Juggalo Guilty verdict in battle ax attack

A 22-year-old Juggalo gang member was convicted Wednesday of first-degree felony attempted murder for attacking a Kearns teenager with a medieval battle ax in July.

A 3rd District Court jury delivered the verdict to Scott Tyler Stapley around 7 p.m. after deliberating four hours and listening to several witnesses and closing arguments in the two-day trial.

Stapley faces five years to life in prison when he is sentenced March 20 before Judge Judith Atherton.

The case against Stapley boiled down to whether he intended to kill 17-year-old Justin Ennis in July when he assaulted the boy with a four-bladed warrior axe with a spiky ball attached, causing severe injuries to the teenager’s neck and shoulder — or if the incident met the criteria of an aggravated assault charge.

Defense attorneys claimed throughout the trial that Ennis was targeted outside his home in the early morning hours of July 29 because he supposedly passed a sexually transmitted disease to a girl one of his assailants later slept with.

Attorney Scott Wilson claimed Stapley’s friend, Cody Jesse Augustine, 21, was angry he contracted an STD from a girlfriend and believed Ennis, now 18, was the source of the disease. Whether Ennis passed along an STD is unclear, both prosecutors and defense attorneys said Wednesday.

Augustine’s assumption he’d picked up an STD from Ennis, however, enabled him to persuade Stapley to assault Ennis after the two had split a liter of hard alcohol earlier in the evening, Wilson said. Although Stapley had tried to talk his friend out of going to Ennis’ home, he changed his mind after Augustine complained of pain from the STD while urinating. Stapley went along as a lookout and backup man, Wilson said. “He went there to protect. When you place yourself in a bad situation, bad things happen,” Wilson said, before asking jurors to convict Stapley of a lesser assault charge.

But prosecutor Stephen Nelson said the attack on Ennis was an attempt to “chop somebody’s head off.” He compared the incident to a “Hollywood slasher flick.”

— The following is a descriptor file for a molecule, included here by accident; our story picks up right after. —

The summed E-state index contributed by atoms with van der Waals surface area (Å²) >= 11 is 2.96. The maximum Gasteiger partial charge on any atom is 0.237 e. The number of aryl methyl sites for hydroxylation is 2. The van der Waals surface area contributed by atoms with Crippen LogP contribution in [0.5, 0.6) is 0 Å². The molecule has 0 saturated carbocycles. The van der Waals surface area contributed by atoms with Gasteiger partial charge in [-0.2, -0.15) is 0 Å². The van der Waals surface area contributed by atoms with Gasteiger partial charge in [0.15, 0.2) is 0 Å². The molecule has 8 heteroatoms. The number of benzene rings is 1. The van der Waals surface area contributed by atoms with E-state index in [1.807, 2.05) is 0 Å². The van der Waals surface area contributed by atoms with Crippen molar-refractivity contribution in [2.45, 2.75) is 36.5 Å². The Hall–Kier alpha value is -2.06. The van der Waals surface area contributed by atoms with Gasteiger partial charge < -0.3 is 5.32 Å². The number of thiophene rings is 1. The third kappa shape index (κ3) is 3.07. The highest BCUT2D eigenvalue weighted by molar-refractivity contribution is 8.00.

“The only thing that separates this attack from one of these movies is that it actually happened,” Nelson said.

“Just because the defendant is not an efficient killer, doesn’t mean he didn’t intend to kill him.”

He cited Ennis’ injuries from the battle ax, which included a 8-inch cut to his neck, a 10 1/2 -inch cut in his left pectoral muscle and smaller cuts on his shoulder and hands among other injuries, according to charging documents.

Ennis testified on Tuesday that he received a series of text messages from his attackers, who posed as a girl named “Stacy” to lure him outside around 4:30 a.m. Ennis said he believed he was meeting Stacy for “a booty call.”

Ennis said Stapley slashed his neck and shoulder with a four-bladed warrior ax, and Augustine stabbed him with a knife several times.

The men fled, and Ennis went into his parents’ house, where he told them he needed help and laid in a bathtub bleeding until paramedics arrived, he said.

Stapley took the stand to defend himself on Wednesday, saying he regrets his decision to hit Ennis with the battle ax. He said his action was self-defense, and that Ennis ran toward him outside while trying to escape from Augustine.

He said he bought the ax for about $25 from Pipe Dream Gifts, a store in Salt Lake City. He said he chose the battle ax over a table leg that was in a box of weapons in his car because he feared other people might have been with Ennis outside the house.

The attack was meant to hurt Ennis, but not kill him, Stapley said.

“[Augustine] felt that it was solely that guy’s fault that he was pissing blood,” Stapley said.

“I told him he wasn’t going alone. I didn’t want to read my friend’s obituary in the paper,” he said of going to Ennis’ house.

Police have said Stapley and Augustine are members of the Juggalos, a purported gang that follows the Insane Clown Posse rap group. A “hatchet man” necklace belonging to Stapley that was found at the crime scene and an emblem on his vehicle are linked to the Juggalos, police said.

The battle ax incident has drawn attention to a Juggalos presence in the Salt Lake Valley.

A group of about 15 teenagers who called themselves the Salt Lake City Juggalos organized a protest outside The Depot at the Gateway Mall on Wednesday afternoon, saying their group is misrepresented by the violent actions of people such as Stapley.

The group called Stapley a “Juffalo”, or a person who is not a true Juggalo because violence is not a part of the teachings of the Insane Clown Posse. The group said it is organizing rallies because members have been kicked out of the mall’s food court for wearing clown face paint and it is unfairly labeled as a gang.

Augustine will next appear in court Jan. 23 and scheduled for a trial in March.


2 thoughts on “Juggalo Guilty verdict in battle ax attack

  1. that is bull shit juggalo aint a gang its family those ru the fake juggalos they r imposters there stupid fakes

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